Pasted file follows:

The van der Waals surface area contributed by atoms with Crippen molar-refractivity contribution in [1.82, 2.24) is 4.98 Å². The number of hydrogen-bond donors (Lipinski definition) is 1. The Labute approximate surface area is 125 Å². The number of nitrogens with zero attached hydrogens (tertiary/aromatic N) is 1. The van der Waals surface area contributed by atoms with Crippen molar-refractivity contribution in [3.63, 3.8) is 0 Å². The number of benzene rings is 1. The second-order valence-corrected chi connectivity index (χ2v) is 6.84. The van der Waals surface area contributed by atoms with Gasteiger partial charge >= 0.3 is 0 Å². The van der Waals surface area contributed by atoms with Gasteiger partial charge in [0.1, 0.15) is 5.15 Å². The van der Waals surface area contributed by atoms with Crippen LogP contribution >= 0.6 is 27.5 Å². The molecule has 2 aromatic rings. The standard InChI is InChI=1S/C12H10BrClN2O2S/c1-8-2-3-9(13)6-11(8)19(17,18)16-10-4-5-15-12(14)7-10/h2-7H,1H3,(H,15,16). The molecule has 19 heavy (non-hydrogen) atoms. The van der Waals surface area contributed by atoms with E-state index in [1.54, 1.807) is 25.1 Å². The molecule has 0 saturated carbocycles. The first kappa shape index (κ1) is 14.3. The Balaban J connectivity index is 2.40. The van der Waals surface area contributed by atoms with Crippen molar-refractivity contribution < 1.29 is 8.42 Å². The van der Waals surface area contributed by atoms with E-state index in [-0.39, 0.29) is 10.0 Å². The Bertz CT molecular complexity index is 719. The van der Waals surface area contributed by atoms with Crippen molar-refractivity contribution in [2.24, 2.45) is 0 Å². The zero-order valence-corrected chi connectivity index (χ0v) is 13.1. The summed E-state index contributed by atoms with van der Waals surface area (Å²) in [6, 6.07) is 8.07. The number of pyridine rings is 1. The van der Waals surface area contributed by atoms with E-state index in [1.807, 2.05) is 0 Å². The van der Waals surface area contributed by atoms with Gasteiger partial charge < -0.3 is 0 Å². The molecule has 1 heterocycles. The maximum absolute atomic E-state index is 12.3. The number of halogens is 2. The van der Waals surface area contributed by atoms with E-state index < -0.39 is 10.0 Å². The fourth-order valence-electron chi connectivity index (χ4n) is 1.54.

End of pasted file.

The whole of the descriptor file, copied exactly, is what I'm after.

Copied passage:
The van der Waals surface area contributed by atoms with Crippen molar-refractivity contribution in [1.82, 2.24) is 4.98 Å². The number of hydrogen-bond donors (Lipinski definition) is 1. The Labute approximate surface area is 125 Å². The number of nitrogens with zero attached hydrogens (tertiary/aromatic N) is 1. The van der Waals surface area contributed by atoms with Crippen molar-refractivity contribution in [3.63, 3.8) is 0 Å². The number of benzene rings is 1. The second-order valence-corrected chi connectivity index (χ2v) is 6.84. The van der Waals surface area contributed by atoms with Gasteiger partial charge >= 0.3 is 0 Å². The van der Waals surface area contributed by atoms with Gasteiger partial charge in [0.1, 0.15) is 5.15 Å². The van der Waals surface area contributed by atoms with Crippen LogP contribution >= 0.6 is 27.5 Å². The molecule has 2 aromatic rings. The standard InChI is InChI=1S/C12H10BrClN2O2S/c1-8-2-3-9(13)6-11(8)19(17,18)16-10-4-5-15-12(14)7-10/h2-7H,1H3,(H,15,16). The molecule has 19 heavy (non-hydrogen) atoms. The van der Waals surface area contributed by atoms with E-state index in [1.54, 1.807) is 25.1 Å². The molecule has 0 saturated carbocycles. The first kappa shape index (κ1) is 14.3. The Balaban J connectivity index is 2.40. The van der Waals surface area contributed by atoms with Crippen molar-refractivity contribution < 1.29 is 8.42 Å². The van der Waals surface area contributed by atoms with E-state index in [-0.39, 0.29) is 10.0 Å². The Bertz CT molecular complexity index is 719. The van der Waals surface area contributed by atoms with Crippen molar-refractivity contribution in [2.24, 2.45) is 0 Å². The zero-order valence-corrected chi connectivity index (χ0v) is 13.1. The summed E-state index contributed by atoms with van der Waals surface area (Å²) in [6, 6.07) is 8.07. The number of pyridine rings is 1. The van der Waals surface area contributed by atoms with E-state index in [1.807, 2.05) is 0 Å². The van der Waals surface area contributed by atoms with Gasteiger partial charge < -0.3 is 0 Å². The molecule has 1 heterocycles. The maximum absolute atomic E-state index is 12.3. The number of halogens is 2. The van der Waals surface area contributed by atoms with E-state index < -0.39 is 10.0 Å². The fourth-order valence-electron chi connectivity index (χ4n) is 1.54.